Erik Seidel

Erik Seidel is one of the best tournament poker players in the world.
Notice that I didn’t state that in the form of a question. It’s simply a fact, backed up by a long list of accomplishments on the tournament circuit over the last few decades.
If you’re wondering how someone you haven’t heard of, or don’t know much about can be one of the top poker players in the world, you aren’t alone.
Outside of the poker world, his claim to fame is the use of footage from his World Series of Poker final table against Johnny Chan from 1988 in the movie Rounders.
Erik Seidel was born in New York in 1959. His path to professional poker play includes backgammon play. He traveled playing in backgammon tournaments for almost a decade.
If you dig into the history of many top poker players you’ll find that a large percentage of them have played backgammon. It’ an excellent training tool for would be poker players.
He also worked as a stockbroker. He lost his job when the stock market crashed in 1987. By this time he’d been having quite a bit of success at the poker tables so the transition to full-time play was natural. He soon moved to Las Vegas, where he still resides today with his wife. They have two children.
Seidel is one of the group of professional poker players who came out of the Mayfair Club. Others from the Mayfair include Dan Harrington, Paul Magriel, Steve Zolotow, Jason Lester, Howard Lederer, and Stu Ungar.
The Mayfair Club was an underground card room in New York that operated until 2000. It became somewhat famous as players that played there started doing so well in the WSOP main event.
As you’ll read below, Erik Seidel has a long list of accomplishments at the poker table. But the one that really hit me as placing him at the very top of the game is the fact that as of 2015 he’s finished in the money in 92 different WSOP events.
The only player to finish in the money in more World Series events is Phil Hellmuth.
This is an amazing fact, yet it seems every poker fan knows who Hellmuth is, but many don’t know much about Seidel.
He’s won a total of eight WSOP bracelets, which currently places him 6th on the all-time list behind Hellmuth, Johnny Chan, Doyle Brunson, Johnny Moss, and Phil Ivey.
Here’s the list of World Series of Poker events he’s won:

  • 1992 $2,500 limit Texas holdem event for $168,000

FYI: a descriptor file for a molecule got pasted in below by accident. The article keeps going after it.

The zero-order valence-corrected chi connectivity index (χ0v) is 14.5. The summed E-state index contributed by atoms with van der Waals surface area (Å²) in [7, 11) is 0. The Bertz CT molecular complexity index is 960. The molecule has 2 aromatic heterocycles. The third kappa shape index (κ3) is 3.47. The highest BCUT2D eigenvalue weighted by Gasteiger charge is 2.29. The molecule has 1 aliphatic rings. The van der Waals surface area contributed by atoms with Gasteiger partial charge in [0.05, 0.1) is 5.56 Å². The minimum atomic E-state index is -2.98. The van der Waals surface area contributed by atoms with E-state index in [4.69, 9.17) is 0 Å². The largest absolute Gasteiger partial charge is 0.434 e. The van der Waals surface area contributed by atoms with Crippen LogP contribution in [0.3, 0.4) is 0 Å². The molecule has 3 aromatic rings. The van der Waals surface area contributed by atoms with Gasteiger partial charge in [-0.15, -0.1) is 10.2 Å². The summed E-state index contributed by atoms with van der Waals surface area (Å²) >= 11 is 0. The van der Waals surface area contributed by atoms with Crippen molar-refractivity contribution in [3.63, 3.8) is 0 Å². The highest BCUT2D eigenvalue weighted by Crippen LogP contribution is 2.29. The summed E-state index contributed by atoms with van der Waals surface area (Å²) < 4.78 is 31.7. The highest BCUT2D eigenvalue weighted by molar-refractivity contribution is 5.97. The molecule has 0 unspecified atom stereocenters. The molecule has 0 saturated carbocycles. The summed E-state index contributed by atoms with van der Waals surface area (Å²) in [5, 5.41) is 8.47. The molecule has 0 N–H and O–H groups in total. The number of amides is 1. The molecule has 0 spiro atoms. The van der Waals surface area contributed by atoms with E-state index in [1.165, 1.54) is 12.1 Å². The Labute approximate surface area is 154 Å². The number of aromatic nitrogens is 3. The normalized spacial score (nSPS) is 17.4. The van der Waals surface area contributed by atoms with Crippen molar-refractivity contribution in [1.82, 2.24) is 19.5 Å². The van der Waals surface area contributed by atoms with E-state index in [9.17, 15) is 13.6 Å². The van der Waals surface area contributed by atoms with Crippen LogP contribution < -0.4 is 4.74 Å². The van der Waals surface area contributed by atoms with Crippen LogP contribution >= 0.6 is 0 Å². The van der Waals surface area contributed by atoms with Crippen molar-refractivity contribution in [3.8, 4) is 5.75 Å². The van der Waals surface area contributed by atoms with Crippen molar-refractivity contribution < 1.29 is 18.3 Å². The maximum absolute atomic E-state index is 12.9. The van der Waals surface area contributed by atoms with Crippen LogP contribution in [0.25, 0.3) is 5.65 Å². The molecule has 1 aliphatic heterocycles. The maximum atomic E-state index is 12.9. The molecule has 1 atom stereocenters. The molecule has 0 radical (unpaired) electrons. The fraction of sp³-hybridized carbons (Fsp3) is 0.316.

• 1993 $2,500 Omaha 8 or better event for $94,000
  • 1994 $5,000 limit Texas holdem event for $210,000
  • 1998 $5,000 deuce to seven draw event for $132,700
  • 2001 $3,000 no limit Texas holdem event for $411,300
  • 2003 $1,500 pot limit Omaha event for $146,100
  • 2005 $2,000 no limit Texas holdem event for $611,795
  • 2007 $5,000 no limit deuce to seven draw lowball event for $538,835

Seidel’s tournament success isn’t limited to the WSOP. He’s also had success on the World Poker Tour circuit with a win in the 2008 $9,700 Foxwoods Poker Classic for $992,890 and a second place finish in the 2011 $9,600 Hollywood Poker Open main event for $15,103.
His largest tournament cash finish was in the European Poker Tour’s 100,000 Euro buy-in no-limit Texas Holdem event in 2015. His winnings came to around 2.2 million dollars.
In 2010 Seidel was inducted into the Poker Hall of Fame along with another player from the old Mayfair games, Dan Harrington.
As of late 2015, he ranks third on the all-time tournament money list behind Daniel Negreanu and Antonio Esfandiari.
If you ask any poker fan to list the top poker players of all time you’ll hear many different names. Most of them will be mentioned on almost every list, but Erik Seidel is left off too many of these lists.
Common names I hear include Doyle Brunson, Johnny Moss, Johnny Chan, Daniel Negreanu, Phil Hellmuth, and Phi Ivey.
All of these are great poker players and deserve a spot on most top 10 lists. But as you have just read about all of Seidel’s accomplishments, he deserves a spot as well.
But if you ask professional poker players for their lists almost all of them will include Seidel.
I believe that the main reason for this is because he comes across as a normal guy. He doesn’t act like a jerk at the table like Hellmuth or Matusow, and doesn’t have a fancy hat like Doyle Brunson or Chris Ferguson.
I don’t know Seidel and have never met him, but he’s always struck me as a decent guy who focuses on his results instead of building a public personality or grabbing as much fame as possible. This is something most poker players could learn from.